UNIVERSITY PARK — Penn State President Rodney Erickson said he hopes to move quickly to resolve lawsuits with victims of Jerry Sandusky who plan to sue the university.
In an interview with the CBS show Face The Nation on Sunday, Erickson also restated his view that accepting the harsh penalties handed down by the NCAA likely prevented a football death sentence for Penn State.
Sanctions included a loss of football scholarships, a four-year postseason ban, a $60 million fine and the vacating of all wins from 1998 to 2011.
There are aspects of the sanctions, certainly, that I think were certainly very heavy, but we were given a choice, Erickson told Bob Schieffer of CBS, and I continue to feel that that was the best choice that we could make under the circumstances.
A partial transcript of the interview was provided to the Centre Daily Times by WTAJ, the CBS affiliate based in Altoona.
Erickson was asked about Sandusky Victim 2, still unidentified, who came forward this week and has hired lawyers with the intent to sue Penn State.
In all, 10 victims were listed in evidence against Sandusky during his child sex abuse trial in June, when the former Penn State defensive coordinator was convicted on 45 of 48 counts.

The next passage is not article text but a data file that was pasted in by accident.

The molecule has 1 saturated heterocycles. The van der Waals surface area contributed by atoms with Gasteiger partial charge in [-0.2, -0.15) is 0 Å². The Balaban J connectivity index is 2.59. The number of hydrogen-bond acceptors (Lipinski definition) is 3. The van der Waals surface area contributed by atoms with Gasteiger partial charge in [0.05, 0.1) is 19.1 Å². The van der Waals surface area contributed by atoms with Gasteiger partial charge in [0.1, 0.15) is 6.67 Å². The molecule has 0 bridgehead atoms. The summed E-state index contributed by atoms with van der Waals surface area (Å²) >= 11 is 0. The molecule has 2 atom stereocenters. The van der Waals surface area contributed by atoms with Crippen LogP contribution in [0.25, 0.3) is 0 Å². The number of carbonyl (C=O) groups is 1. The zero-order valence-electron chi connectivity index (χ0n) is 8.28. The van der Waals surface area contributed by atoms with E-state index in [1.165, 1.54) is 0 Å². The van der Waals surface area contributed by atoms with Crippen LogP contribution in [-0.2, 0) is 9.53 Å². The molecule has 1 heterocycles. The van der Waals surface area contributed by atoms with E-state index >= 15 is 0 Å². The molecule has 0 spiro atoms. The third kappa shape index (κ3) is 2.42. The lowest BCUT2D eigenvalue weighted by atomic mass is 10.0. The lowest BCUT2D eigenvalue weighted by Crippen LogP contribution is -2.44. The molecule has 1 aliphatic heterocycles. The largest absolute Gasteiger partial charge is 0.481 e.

Eight young men testified for the prosecution.
We hope to be able to settle as many of these cases as quickly as possible, Erickson said. We dont want to, if at all possible, drag victims through another round of court cases and litigation. If we can come to an agreement with them, with their attorneys, we believe that would be the best possible outcome in this whole very, very difficult, tragic situation.
Erickson said he believes Penn State is adequately covered to handle any lawsuit payments through insurance.
We have, like any university of our size, both directors and officers as well as general liability coverage, he said.
Schieffer offered his reactions to Ericksons responses to several other questions:
On removal of the Joe Paterno statue outside Beaver Stadium: He says its in a secure and safe place. He feels it had become such a lightning rod that it had become a safety issue.
On reactions by trustees and others to the handling of the NCAA penalties: I know some trustees were upset that Erickson accepted the sanctions. A lot of people thought he rolled over. But he had no choice, as he tells the story, because he was told unless the university accepted the sanctions the NCAA was proposing, the alternative was no more football for a while.
On the severity of the NCAA sanctions: He recognizes you can't have something happen like this without consequences. These were horrendous crimes covered up for years. Someones got to pay when that happens.